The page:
- Created by: rachel
- Created on: 08-06-14 11:32
-Will only work as a 'defence' when it removes D's mens rea.
1). Type of intoxication- In/Voluntary
2). Type of crime- Basc/Specifc
Specific intent offences- D must have intention
Basic intent offences- D can be reckless (ie involuntary manslaughter).
Voluntary intoxication and specific intent:
Lipman- D was trying to protect himself, didn't have MR for murder, convicted of UAM. Reckless in taking drugs.
Sheehan and Moore- Intoxication removed MR, convicted of UAM.
Gallagher- Had prior intent, aimed to kill wife before he drank for 'dutch courage'. If D has the required MR of the specific intent offence, he will be guilty despite the intoxicated state. Continuining act.
Voluntary intoxication and basic intent crimes
Basic intent offences can be either intentionally/recklessly.
Majewski- Voluntarily getting intoxicated.
Voluntary intoxication will never be a defence to basic intent crimes as D will always have been reckless in becoming intoxicated and this can be transferred to satisfy the MR of the crime.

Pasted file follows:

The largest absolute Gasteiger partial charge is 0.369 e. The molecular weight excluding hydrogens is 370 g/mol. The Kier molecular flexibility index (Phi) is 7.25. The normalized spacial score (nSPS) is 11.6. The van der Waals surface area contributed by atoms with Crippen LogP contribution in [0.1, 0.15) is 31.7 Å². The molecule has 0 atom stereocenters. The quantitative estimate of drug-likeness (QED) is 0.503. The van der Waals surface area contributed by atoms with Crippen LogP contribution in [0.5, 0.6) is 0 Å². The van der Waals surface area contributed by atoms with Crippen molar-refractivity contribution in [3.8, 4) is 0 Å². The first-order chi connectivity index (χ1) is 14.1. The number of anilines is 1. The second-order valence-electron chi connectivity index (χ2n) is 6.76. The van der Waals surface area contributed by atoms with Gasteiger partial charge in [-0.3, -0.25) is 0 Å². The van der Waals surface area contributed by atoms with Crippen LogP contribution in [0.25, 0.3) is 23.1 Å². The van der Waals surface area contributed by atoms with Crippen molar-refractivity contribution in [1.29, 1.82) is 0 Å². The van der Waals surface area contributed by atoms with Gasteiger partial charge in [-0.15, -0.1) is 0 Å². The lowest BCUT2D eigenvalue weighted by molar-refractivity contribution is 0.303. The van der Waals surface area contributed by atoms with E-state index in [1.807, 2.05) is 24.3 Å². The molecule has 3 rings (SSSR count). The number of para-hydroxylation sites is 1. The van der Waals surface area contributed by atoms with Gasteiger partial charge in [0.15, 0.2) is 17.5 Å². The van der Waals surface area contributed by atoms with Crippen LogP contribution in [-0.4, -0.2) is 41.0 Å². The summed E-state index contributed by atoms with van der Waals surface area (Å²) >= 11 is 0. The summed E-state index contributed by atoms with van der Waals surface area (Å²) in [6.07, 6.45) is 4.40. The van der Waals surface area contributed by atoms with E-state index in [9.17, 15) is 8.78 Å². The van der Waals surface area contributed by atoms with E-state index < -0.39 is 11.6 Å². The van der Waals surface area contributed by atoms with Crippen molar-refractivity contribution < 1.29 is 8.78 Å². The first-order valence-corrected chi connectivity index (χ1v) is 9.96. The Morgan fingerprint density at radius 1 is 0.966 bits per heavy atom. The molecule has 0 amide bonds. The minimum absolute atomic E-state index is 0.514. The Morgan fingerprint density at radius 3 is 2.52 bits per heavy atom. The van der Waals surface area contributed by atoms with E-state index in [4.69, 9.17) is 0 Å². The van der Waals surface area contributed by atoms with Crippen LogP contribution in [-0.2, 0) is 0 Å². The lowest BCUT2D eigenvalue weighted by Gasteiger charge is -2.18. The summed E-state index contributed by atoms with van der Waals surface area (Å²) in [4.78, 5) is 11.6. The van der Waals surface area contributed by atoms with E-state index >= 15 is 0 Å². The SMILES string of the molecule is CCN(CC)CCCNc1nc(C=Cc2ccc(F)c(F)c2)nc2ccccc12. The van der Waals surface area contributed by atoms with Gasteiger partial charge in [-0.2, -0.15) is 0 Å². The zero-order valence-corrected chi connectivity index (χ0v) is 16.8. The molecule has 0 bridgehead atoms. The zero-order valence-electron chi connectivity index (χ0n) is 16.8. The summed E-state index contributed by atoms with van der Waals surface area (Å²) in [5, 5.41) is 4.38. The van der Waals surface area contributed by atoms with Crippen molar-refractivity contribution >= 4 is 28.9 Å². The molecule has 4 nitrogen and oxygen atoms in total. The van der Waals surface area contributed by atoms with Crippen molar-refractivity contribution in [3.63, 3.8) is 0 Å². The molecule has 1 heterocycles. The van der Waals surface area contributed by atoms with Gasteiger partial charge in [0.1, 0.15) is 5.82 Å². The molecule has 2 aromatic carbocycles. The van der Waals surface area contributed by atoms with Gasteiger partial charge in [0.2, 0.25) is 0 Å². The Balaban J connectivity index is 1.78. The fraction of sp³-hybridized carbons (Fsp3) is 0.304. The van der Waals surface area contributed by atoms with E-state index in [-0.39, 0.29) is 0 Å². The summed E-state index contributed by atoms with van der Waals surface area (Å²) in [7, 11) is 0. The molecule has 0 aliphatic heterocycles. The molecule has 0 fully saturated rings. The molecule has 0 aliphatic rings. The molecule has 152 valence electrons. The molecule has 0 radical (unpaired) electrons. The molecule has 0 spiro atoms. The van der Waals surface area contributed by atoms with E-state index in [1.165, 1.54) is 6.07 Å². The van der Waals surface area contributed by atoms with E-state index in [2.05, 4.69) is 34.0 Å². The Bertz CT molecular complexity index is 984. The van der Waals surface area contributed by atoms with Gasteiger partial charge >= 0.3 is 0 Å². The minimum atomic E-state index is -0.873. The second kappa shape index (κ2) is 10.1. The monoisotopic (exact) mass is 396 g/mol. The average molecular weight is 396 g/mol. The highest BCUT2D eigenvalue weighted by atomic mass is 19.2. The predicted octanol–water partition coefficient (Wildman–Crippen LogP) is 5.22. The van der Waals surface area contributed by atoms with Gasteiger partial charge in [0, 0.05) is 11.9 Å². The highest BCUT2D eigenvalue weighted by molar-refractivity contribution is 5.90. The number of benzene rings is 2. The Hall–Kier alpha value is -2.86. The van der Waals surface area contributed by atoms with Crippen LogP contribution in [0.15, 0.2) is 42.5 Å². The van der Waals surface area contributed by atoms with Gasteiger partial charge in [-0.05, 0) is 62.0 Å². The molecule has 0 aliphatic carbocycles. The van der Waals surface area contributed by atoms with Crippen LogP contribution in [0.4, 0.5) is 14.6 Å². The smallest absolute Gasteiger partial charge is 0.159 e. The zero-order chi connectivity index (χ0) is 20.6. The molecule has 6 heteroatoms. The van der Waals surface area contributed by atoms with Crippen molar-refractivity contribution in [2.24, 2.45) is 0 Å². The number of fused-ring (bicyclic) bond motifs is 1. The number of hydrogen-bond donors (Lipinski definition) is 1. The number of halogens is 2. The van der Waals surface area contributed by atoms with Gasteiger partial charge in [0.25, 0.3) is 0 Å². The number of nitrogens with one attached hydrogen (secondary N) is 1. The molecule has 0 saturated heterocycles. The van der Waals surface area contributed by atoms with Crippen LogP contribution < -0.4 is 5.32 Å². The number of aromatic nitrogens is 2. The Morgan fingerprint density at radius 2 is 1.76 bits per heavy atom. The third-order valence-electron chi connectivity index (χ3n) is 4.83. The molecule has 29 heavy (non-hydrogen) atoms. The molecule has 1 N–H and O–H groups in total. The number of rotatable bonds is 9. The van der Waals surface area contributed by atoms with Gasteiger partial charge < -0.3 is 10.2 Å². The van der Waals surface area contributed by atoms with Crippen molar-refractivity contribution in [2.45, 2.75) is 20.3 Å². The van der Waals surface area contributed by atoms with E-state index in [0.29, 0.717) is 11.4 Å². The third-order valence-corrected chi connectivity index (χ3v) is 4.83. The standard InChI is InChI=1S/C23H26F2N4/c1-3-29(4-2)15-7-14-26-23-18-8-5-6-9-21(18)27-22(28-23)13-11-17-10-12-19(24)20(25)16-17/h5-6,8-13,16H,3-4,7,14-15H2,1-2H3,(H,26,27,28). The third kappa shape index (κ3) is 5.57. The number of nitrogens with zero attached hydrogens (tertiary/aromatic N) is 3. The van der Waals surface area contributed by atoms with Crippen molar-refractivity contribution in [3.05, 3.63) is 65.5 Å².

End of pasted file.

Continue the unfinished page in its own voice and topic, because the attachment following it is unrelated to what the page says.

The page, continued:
Involuntary intoxication and specific intent offenecs
Kingston- D still had the mens rea, intoxication did not negate it. If D has the MR of a specific intent offence, he will be guilty despite the intoxication. If the intoxication negates the MR, he will not be guilty.
Allen- He did not know the concentration of the alcohol, but still considered voluntary. Must be completely involuntary.
Involuntary intoxication and basic intent offences
Hardie- Did not know effects of taking valium.
When D is involuntarily intoxicated, he has not been reckless about getting intoxicated. If D has not been reckless in the offence either, he will not have the MR required and will be found not guilty.